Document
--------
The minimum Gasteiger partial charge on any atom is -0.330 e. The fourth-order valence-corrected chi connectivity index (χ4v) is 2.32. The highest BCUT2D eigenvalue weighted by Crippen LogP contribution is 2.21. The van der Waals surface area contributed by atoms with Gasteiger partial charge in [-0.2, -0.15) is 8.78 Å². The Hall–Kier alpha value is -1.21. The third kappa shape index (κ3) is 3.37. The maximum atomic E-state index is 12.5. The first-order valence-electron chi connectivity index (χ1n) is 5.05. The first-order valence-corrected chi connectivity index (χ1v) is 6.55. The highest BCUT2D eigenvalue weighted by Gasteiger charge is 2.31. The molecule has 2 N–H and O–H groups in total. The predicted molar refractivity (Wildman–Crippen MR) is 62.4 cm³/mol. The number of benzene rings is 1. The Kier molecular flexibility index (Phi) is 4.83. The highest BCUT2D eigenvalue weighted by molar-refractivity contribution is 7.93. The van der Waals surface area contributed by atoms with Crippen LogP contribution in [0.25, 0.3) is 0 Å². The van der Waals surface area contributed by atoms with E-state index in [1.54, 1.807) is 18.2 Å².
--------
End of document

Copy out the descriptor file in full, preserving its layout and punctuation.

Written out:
The minimum Gasteiger partial charge on any atom is -0.330 e. The fourth-order valence-corrected chi connectivity index (χ4v) is 2.32. The highest BCUT2D eigenvalue weighted by Crippen LogP contribution is 2.21. The van der Waals surface area contributed by atoms with Gasteiger partial charge in [-0.2, -0.15) is 8.78 Å². The Hall–Kier alpha value is -1.21. The third kappa shape index (κ3) is 3.37. The maximum atomic E-state index is 12.5. The first-order valence-electron chi connectivity index (χ1n) is 5.05. The first-order valence-corrected chi connectivity index (χ1v) is 6.55. The highest BCUT2D eigenvalue weighted by Gasteiger charge is 2.31. The molecule has 2 N–H and O–H groups in total. The predicted molar refractivity (Wildman–Crippen MR) is 62.4 cm³/mol. The number of benzene rings is 1. The Kier molecular flexibility index (Phi) is 4.83. The highest BCUT2D eigenvalue weighted by molar-refractivity contribution is 7.93. The van der Waals surface area contributed by atoms with Crippen LogP contribution in [0.25, 0.3) is 0 Å². The van der Waals surface area contributed by atoms with E-state index in [1.54, 1.807) is 18.2 Å².